Bottlenecks constrain flow!

Bottlenecks constrain flow!

 

We are revisiting one of more popular essays from 2013 and will return to Re-read Saturday next week with Chapter 4 “Creating A Guiding Coalition.”  

Kanban implementation is a powerful tool to focus the continuous improvement efforts of teams and organizations on delivering more value.  Kanban, through the visualization of work in progress, helps to identify constraints (this is an implementation of the Theory of Constraints).  Add to visualization the core principles discussed in the Daily Process Thoughts, Kanban: An Overview and Introduction which include feedback loops and transparency to regulate the process and an impetus to improve as a team and evolve using models and the scientific method and we have a process improvement engine.

Kanban describes units of work that are blocked or stalled as bottlenecks.  Finding and removing bottlenecks increases the flow of work through the process, therefore increasing the delivery of value.

A perfect example of a bottleneck exists in the highway system in Cleveland, Ohio (the closest major city to my home).  A highway (three lanes in each direction) sweeps into town along the shore of Lake Erie.  When it reaches the edge of downtown the highway makes a nearly 90 degree left hand turn.  The turn is known as Dead Man’s Curve.   Instantly cars and trucks must slow down.  Even when there is no accident the traffic can backup for miles during rush hour.  The turn is a constraint that creates a bottleneck.   If the city wanted to improve the flow of traffic, removing the Dean Man’s Curve bottleneck would help substantially.

Here’s an IT example to see how a bottleneck is identified and how a team could attack the bottleneck. We will use a simple Kanban board.   In this example, the team has a backlog similarly sized units of work.  Each step of the process has a WIP limit.  One of the core practices in Kanban is that WIP limits are not to be systematically violated.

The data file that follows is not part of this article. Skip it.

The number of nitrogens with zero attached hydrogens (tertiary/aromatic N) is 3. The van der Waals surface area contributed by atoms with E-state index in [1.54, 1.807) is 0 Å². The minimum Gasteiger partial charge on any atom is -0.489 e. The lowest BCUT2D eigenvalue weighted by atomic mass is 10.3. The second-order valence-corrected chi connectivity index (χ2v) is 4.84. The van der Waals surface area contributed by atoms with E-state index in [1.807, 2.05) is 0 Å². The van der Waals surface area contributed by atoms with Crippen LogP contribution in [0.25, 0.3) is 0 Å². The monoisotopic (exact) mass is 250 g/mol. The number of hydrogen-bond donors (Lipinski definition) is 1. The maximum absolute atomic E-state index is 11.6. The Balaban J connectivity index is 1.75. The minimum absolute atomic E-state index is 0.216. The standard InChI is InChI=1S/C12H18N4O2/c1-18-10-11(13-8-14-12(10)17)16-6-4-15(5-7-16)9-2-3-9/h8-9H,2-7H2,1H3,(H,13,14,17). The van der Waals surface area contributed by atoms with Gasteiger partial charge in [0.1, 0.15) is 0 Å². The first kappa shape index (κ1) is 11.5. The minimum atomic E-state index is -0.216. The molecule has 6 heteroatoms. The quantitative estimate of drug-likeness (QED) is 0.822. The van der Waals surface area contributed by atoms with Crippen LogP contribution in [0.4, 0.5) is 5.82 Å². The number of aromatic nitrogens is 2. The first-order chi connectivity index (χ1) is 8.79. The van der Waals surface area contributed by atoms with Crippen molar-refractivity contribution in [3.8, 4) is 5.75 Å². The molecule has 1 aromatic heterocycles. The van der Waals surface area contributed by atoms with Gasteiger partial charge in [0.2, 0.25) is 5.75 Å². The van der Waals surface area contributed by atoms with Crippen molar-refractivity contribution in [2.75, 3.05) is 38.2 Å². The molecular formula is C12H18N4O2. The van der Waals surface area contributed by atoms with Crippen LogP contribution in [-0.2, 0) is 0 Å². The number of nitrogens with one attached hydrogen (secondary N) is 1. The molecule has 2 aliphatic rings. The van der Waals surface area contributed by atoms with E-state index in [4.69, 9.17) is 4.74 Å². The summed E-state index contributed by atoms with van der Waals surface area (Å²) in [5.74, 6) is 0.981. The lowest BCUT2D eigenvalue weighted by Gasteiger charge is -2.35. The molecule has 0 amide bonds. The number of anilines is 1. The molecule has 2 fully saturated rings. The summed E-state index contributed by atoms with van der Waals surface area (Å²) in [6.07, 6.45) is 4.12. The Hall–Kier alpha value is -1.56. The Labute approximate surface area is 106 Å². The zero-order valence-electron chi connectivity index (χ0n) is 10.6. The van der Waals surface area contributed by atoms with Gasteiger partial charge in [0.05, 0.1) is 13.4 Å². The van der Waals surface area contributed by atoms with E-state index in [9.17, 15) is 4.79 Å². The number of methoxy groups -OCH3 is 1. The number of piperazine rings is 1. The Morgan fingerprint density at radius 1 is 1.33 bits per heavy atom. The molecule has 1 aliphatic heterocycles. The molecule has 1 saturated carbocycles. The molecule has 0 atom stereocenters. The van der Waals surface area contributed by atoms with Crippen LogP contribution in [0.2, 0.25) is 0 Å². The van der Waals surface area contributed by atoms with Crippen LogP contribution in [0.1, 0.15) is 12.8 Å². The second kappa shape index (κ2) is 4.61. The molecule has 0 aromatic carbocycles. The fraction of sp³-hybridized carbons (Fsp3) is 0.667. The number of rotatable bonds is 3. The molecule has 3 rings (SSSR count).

Each step can have different WIP limits.

Each step can have different WIP limits.

As work is drawn through the process, there will be a bottleneck as soon as the analysis for the first wave of work is completed because development only has the capacity to start work on four items. In our example of an application of Kanban, when a unit of work completes the analysis step it will be pulled into the development step only if capacity exists.  In this case one unit of work is immediately blocked and becomes inventory (shown below as the item marked with the letter “B”.

Unbalanced process flows cause bottlenecks

Unbalanced process flows cause bottlenecks

The team has three basic options.  The first is to continue to pull more items into the analysis step and continue to build inventory until the backlog is empty.  This option creates a backlog of work that is waiting for the feedback, increasing the potential rework as defects are found and new decisions are made.  The second possibility is that team members swarm to the blocked unit and add capacity to a step until the blocked unit is freed.  This solution makes a sense if the reason for the blockage is temporary, like a developer that is out sick.  The third (and preferred) option is to change the process to create a balanced flow of work.  In this example, the goal would be to rearrange people and tools to create a balanced WIP limits.

Process improvement maximizes throughput.

Process improvement maximizes throughput.

 Visually tracking work is a powerful tool for identifying bottlenecks.  Kanban’s core practices dissuade practitioners from violating WIP because it limits the stress in the process, which leads to technical debt, defects and rework. Other core practices provide a focus on continuous process improvement so that when a bottleneck is identified, the team works to remove it.  Continually improving the flow work through the development process increases an organization’s ability to deliver value to customers.

 

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